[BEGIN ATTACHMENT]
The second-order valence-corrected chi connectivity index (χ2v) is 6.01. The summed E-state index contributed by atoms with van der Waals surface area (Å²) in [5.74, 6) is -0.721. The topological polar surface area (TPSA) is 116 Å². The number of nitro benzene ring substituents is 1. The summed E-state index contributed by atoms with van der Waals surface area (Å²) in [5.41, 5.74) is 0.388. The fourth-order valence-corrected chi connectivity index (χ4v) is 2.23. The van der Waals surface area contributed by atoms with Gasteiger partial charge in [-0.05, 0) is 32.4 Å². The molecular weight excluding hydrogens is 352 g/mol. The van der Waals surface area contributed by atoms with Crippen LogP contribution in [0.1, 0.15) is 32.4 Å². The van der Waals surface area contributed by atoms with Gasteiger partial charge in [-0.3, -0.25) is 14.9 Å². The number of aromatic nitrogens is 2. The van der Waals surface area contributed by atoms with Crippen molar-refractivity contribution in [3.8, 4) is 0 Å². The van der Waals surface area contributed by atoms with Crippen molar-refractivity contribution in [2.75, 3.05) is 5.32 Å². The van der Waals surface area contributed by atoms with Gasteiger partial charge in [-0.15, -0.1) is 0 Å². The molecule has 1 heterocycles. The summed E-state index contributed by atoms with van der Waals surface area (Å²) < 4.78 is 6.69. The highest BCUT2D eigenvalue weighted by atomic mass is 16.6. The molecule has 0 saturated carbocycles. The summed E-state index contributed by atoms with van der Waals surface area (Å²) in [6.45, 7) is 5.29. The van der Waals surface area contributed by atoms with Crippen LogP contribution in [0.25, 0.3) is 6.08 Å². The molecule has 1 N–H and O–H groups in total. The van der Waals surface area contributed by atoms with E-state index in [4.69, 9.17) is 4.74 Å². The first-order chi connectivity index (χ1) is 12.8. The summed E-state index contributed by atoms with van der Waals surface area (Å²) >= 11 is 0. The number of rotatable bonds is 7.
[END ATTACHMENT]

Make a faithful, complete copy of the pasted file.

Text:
The second-order valence-corrected chi connectivity index (χ2v) is 6.01. The summed E-state index contributed by atoms with van der Waals surface area (Å²) in [5.74, 6) is -0.721. The topological polar surface area (TPSA) is 116 Å². The number of nitro benzene ring substituents is 1. The summed E-state index contributed by atoms with van der Waals surface area (Å²) in [5.41, 5.74) is 0.388. The fourth-order valence-corrected chi connectivity index (χ4v) is 2.23. The van der Waals surface area contributed by atoms with Gasteiger partial charge in [-0.05, 0) is 32.4 Å². The molecular weight excluding hydrogens is 352 g/mol. The van der Waals surface area contributed by atoms with Crippen LogP contribution in [0.1, 0.15) is 32.4 Å². The van der Waals surface area contributed by atoms with Gasteiger partial charge in [-0.3, -0.25) is 14.9 Å². The number of aromatic nitrogens is 2. The van der Waals surface area contributed by atoms with Crippen molar-refractivity contribution in [3.8, 4) is 0 Å². The van der Waals surface area contributed by atoms with Crippen molar-refractivity contribution in [2.75, 3.05) is 5.32 Å². The van der Waals surface area contributed by atoms with Gasteiger partial charge in [-0.15, -0.1) is 0 Å². The molecule has 1 heterocycles. The summed E-state index contributed by atoms with van der Waals surface area (Å²) < 4.78 is 6.69. The highest BCUT2D eigenvalue weighted by atomic mass is 16.6. The molecule has 0 saturated carbocycles. The summed E-state index contributed by atoms with van der Waals surface area (Å²) in [6.45, 7) is 5.29. The van der Waals surface area contributed by atoms with Crippen LogP contribution in [0.25, 0.3) is 6.08 Å². The molecule has 1 N–H and O–H groups in total. The van der Waals surface area contributed by atoms with E-state index in [4.69, 9.17) is 4.74 Å². The first-order chi connectivity index (χ1) is 12.8. The summed E-state index contributed by atoms with van der Waals surface area (Å²) >= 11 is 0. The number of rotatable bonds is 7.